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I'm researching spring for a possible switch to a spring stack. One of the things that I thought was cool was the ability for spring jdbc to log all the executed sql. So I put in log4j, set up a file. and no sql.

here is the file:

log4j.appender.stdout=org.apache.log4j.ConsoleAppe nder
log4j.appender.stdout.layout=org.apache.log4j.Patt ernLayout
log4j.appender.stdout.layout.ConversionPattern=%d{ ABSOLUTE} %5p %c{1}:%L - %m%n
log4j.rootLogger=debug, stdout

here is the output for some really simple insert sql via spring jdbc:

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Did you restart the server? Is Threshold set? – HappyCoder Nov 27 '09 at 22:39
Hi phil ... What did u do resolve this issue ? – Krithika Vittal Sep 18 '13 at 16:21

Try setting these additional log4j loggers. The first will spit out the SQL that passes through spring's JdbcTemplate, the second gives you parameter values that Spring sets on prepared statements.

<logger name="org.springframework.jdbc.core.JdbcTemplate">
  <level value="debug" />

<logger name="org.springframework.jdbc.core.StatementCreatorUtils">
  <level value="debug" />

Clearly this is only going to work if you're directly or indirectly executing SQL using JdbcTemplate.

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missing '>' on 2nd line of code – Is7aq May 8 '13 at 18:02
I am using this and still it is not working !!! – Krithika Vittal Sep 17 '13 at 19:57
Second one do not give values in jdbctemplate PreparedStatementSetter – Emilio Jan 15 '14 at 13:16
Just use this one, you should be all set: – gyan Jun 10 '14 at 16:21

Are you sure this is the that your application is picking up? I copied the you posted into a Spring application on my local machine, and I got a ton of Spring debug entries in addition to the JDBC logging. I don't see debug entries like that in your output.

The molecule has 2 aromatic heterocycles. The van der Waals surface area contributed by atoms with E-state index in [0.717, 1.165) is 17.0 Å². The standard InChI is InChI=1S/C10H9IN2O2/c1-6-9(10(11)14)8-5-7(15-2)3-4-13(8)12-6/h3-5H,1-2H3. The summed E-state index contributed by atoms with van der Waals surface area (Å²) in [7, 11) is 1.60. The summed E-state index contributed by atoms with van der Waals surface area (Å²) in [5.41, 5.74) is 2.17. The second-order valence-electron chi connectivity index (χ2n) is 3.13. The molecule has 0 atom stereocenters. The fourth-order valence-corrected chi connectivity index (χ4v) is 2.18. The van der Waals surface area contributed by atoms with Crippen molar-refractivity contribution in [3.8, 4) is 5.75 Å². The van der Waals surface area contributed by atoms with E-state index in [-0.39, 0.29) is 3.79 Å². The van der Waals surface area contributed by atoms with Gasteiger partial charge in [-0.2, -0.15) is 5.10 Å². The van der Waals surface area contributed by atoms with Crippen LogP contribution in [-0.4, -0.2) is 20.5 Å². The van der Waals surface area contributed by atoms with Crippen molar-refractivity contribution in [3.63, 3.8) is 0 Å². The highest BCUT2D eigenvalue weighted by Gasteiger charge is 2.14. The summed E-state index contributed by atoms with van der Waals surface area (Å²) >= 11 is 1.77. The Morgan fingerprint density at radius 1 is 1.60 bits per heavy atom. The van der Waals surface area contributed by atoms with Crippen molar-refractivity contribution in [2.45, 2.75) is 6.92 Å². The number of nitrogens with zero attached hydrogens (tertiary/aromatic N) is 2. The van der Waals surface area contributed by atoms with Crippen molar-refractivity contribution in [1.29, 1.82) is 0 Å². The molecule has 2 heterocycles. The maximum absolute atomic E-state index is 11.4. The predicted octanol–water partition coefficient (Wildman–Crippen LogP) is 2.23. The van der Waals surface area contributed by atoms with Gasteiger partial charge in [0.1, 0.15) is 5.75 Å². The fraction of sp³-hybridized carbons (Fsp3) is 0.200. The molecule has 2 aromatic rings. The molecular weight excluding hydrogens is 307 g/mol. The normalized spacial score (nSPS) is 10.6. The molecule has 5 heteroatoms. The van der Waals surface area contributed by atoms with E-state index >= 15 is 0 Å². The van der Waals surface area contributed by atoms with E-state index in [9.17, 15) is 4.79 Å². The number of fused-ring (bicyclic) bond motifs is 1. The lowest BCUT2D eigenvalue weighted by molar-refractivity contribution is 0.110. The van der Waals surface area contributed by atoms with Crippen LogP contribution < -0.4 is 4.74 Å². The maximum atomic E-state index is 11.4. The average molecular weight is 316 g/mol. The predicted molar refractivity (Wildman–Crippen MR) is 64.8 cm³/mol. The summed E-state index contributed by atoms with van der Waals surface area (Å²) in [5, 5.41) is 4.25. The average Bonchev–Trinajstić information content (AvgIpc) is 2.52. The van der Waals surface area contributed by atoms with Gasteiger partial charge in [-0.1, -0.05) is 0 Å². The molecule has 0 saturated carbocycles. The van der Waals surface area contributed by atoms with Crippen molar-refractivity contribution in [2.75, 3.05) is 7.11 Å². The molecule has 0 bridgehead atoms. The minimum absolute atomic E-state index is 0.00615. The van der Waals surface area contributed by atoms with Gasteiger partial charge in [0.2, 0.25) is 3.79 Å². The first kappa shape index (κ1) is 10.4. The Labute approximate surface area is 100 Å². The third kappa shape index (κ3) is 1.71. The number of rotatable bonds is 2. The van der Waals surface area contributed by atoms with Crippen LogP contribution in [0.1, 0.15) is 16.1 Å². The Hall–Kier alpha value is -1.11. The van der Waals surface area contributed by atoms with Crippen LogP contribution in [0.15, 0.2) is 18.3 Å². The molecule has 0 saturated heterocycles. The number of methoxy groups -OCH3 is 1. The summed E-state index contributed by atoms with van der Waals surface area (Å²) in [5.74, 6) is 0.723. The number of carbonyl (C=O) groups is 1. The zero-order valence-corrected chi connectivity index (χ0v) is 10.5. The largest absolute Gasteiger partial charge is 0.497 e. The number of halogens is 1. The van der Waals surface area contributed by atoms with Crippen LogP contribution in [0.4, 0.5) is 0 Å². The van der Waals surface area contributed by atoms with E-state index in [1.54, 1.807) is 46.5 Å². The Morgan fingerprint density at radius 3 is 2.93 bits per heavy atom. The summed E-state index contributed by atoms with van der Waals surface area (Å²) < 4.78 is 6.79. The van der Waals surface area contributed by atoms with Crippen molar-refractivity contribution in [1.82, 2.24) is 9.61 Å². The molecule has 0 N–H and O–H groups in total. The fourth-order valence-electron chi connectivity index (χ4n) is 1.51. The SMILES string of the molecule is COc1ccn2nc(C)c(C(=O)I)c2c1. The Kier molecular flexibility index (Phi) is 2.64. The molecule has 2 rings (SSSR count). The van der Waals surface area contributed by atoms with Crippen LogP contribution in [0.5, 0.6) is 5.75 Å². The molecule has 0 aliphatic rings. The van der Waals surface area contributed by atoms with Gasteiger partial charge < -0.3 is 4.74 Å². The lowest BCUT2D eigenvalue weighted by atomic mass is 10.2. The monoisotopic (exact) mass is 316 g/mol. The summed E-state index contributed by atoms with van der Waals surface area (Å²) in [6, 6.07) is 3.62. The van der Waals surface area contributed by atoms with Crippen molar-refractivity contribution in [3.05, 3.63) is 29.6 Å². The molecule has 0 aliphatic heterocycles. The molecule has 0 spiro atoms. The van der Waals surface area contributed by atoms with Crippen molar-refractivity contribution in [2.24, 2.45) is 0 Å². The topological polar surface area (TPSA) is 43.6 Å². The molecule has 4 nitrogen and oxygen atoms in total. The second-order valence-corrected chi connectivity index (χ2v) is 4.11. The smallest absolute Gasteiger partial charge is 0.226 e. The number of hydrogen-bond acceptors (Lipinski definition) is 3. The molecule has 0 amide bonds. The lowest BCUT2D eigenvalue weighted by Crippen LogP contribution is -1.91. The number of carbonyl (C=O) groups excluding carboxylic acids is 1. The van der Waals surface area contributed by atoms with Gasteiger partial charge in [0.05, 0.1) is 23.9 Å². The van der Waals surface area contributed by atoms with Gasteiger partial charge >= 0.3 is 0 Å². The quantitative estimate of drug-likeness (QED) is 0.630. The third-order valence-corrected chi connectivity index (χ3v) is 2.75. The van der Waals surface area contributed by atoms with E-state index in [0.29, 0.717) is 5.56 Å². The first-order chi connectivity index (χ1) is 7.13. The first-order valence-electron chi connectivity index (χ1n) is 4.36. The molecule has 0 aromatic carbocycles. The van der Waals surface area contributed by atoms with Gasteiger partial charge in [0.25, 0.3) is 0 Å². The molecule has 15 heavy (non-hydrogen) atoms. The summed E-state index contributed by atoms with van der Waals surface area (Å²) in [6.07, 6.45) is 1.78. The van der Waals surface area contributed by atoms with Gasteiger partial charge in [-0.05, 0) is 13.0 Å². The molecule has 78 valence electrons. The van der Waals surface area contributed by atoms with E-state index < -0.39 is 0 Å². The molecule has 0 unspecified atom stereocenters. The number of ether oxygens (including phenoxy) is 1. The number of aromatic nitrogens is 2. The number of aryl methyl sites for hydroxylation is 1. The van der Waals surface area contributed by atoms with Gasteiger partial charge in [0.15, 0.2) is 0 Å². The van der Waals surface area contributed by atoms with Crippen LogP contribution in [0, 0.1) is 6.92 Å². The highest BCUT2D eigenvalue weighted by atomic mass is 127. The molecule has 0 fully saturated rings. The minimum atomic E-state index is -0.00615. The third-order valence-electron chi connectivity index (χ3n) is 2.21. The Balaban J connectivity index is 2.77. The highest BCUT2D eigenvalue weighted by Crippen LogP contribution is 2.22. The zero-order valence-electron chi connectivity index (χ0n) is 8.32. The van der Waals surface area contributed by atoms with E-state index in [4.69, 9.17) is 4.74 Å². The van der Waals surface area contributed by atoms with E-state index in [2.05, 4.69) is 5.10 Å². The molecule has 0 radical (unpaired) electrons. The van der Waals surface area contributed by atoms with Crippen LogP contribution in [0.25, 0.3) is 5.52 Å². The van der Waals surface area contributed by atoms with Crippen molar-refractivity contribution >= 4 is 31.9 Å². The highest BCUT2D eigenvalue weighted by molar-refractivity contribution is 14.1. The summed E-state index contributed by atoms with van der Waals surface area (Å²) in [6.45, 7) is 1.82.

A few probable culprits for your not getting read correctly are:

  • isn't on your classpath. You can trying doing a class.getResource() on it to see if it's finding it at all.
  • There's another on your classpath.
  • Something is making commons-logging choose to use a different logger. You can find instructions for turning on the commons-logging diagnositics here
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This helped me, DEBUG just wasn't enough. I am using org.springframework.jdbc-3.0.6.RELEASE.jar with log4j-1.2.15 and slf4j (1.6.4)

For just an SQL (i.e. if you're not interested in bound parameter values) DEBUG should be enough.

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From my understanding spring will print out information when you use prepared statement.

See this discussion on Spring's forum.

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How are you executing the SQL? Spring won't magically log SQL that gets sent to the database, you have to go through the appropriate channels.

For example, if you execute SQL by using JdbcTemplate, either directly or via JdbcDaoSupport, then yes, the SQL will be logged for some operations, but only those operations that involve direct SQL.

If you use Hibernate or prepared statements, then Spring never gets to see the SQL itself, and therefore cannot log it.

If you posted some sample code that demonstrated how you were executing your SQL, it would help a lot.

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I'm using Spring's JdbcTemplate. I'm actually using some copyrighted sample code (from Enterprise Spring Recicpes), so don't think I should post it. I will try to hack out my own example though, that is my next step. – phil swenson Nov 24 '09 at 20:39

Assuming Spring 3.0.7.RELEASE and log4j 1.2.17, we got the task accomplished via:

 <!-- activates query logging -->
 <category name="org.springframework.jdbc.core.JdbcTemplate">
    <level value="DEBUG"/>
<!-- activates parameter substitution logging -->
<category name="org.springframework.jdbc.core.StatementCreatorUtils">
    <level value="TRACE"/>
</category> our log4j.xml.

Replacing <category/> with <logger/> works also fine.

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